When people think of problem-solving, they usually tend to think only of the former. However, counterintuitively, the optimal approach requires both: thinking deeply about the problem, and letting it go. 

Focused/Diffuse Thinking is an oscillation between the two.

Taking distance from the problem leaves room for the subconscious mind to work on it in the background and make intuitive leaps.”

“So it’s a kind of priming.”


Not taking distance from the problem prevents the subconscious mind from doing its magic.

Moreover, Focused Thinking is energy intensive and cannot be sustained for long periods of time. Breaking away from the problem, conserves energy.

I’d go so far as to say the Focused/Diffuse oscillation is essential. In optimizing it you’re optimizing creative-efficiency and energy-efficiency at the same time.”

Turning obstacles upside down 2

Flow with whatever may happen, and let your mind be free: Stay centered by accepting whatever you are doing. This is the ultimate. (Chuang Tzu)

Fragments from imaginary dialogues

“I woke up in an unresourceful state again.”

“How does that make you feel?”



“It messes with my morning practice.”

“So it messes with an expectation for things to be in a certain way.”

“I guess it does.”

“What’s in your control?”

How I RESPOND to it.

“NEVER forget that.

What’s the best response?”

Inversion[<link; medium read].

The Obstacle is the Way.

“That’s the spirit.

Let go of expectations.

Whenever you encounter an obstacle, that BECOMES your practice.

Embrace it. 
Give it your full attention.

Turn every obstacle into MEDITATION.

Every obstacle is ALL obstacles.

Every obstacle is a potential Evolution-Point.

Whenever you encounter an obstacle, EVOLVE.

Is this an observation or evaluation?

The ability to observe without evaluating is the highest form of intelligence. (Jiddu Krishnamurti)

Fragments from imaginary dialogues

“There are many facets to the Art of (Playful) Living. One of them is Observation.”

“You mean observing things in your environment?”

“That is one kind of Observation. I like to make a distinction between Inner and Outer Observation.

Outer Observation is focusing your attention outward, towards the Outer World.
Inner Observation is focusing your attention inward, towards the Inner World.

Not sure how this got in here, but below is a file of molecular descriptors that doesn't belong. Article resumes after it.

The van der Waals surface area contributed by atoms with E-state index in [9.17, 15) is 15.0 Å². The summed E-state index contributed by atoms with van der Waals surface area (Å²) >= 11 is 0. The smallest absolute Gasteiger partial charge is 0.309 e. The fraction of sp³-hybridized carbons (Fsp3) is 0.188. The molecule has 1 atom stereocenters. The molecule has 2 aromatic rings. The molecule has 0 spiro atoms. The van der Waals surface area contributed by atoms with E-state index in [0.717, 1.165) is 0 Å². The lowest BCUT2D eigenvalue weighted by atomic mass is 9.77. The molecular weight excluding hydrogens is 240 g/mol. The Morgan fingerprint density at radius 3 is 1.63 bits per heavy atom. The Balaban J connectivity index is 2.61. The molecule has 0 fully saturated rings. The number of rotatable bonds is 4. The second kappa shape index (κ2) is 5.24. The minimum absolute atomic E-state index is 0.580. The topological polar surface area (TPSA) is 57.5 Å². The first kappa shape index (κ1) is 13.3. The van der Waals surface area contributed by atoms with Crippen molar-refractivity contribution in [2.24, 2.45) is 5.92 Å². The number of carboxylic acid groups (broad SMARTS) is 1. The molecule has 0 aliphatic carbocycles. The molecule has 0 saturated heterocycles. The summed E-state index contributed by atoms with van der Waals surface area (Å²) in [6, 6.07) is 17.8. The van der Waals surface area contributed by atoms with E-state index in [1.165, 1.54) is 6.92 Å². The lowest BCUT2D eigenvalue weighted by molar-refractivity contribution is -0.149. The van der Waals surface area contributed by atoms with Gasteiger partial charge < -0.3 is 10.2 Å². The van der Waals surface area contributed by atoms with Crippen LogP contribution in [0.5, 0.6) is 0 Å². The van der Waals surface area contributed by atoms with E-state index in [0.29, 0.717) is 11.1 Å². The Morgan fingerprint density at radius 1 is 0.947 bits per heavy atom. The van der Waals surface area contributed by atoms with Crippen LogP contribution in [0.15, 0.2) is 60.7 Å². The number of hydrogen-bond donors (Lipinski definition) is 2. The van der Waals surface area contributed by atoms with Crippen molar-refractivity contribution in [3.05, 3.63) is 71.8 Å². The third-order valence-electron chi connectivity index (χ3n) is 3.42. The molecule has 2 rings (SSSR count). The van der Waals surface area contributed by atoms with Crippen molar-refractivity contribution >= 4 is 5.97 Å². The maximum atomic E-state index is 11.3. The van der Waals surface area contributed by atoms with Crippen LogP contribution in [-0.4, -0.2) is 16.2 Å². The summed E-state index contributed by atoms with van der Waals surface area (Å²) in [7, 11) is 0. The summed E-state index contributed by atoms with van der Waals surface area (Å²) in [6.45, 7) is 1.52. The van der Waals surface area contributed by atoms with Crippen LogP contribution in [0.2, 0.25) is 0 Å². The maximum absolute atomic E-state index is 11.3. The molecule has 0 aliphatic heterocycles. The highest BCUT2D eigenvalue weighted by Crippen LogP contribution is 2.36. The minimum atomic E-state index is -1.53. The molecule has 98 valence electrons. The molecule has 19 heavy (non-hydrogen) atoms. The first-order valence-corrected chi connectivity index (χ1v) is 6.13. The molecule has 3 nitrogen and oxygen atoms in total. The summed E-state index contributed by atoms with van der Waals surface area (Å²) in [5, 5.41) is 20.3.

Both are important.

Inner Observation is about noticing your thoughts and thought-stories, feelings and sensations, impulses and behavioral patterns. It’s an essential component of Introspection.”


“We have a natural tendency to assign meaning to things. You notice something and, in a split second, your mind generates an interpretation about it. I call this process prereflexive-understanding. I like to metaphorically think of the output of this process as a ‘thought-story’.

Another way to think of it, which I know from Michael Gelb’s beautiful book The Art of Connection, is as an evaluation.

Noticing evaluations and letting go of negative ones is a very important Practice.

For a very long time, I was stuck in a recurring dysfunctional pattern. My mind would negatively evaluate something, which would trigger a feeling of guilt, with its associated unpleasant physical sensations.

We could think of this as a process, with the evaluation as the input and the unpleasant feeling as the output. You can manage this process in two ways: you can deal with the output, manage the unpleasant feelings once they have made their entrance, or you can deal with the input, ‘intercept’ the evaluation and circumvent the guilt-obstacle entirely. I lacked the means to deal with either.”

“What’s the Practice?”

“I’m constantly monitoring my mental world and asking myself:

Is this an observation or evaluation?

When I notice an evaluation that does not serve me, I gently let it go.

This is a question-tool. Using it for the first time, after reading Michael Gelb’s book, was eye-opening. I hadn’t realized how many negative evaluations I was making.”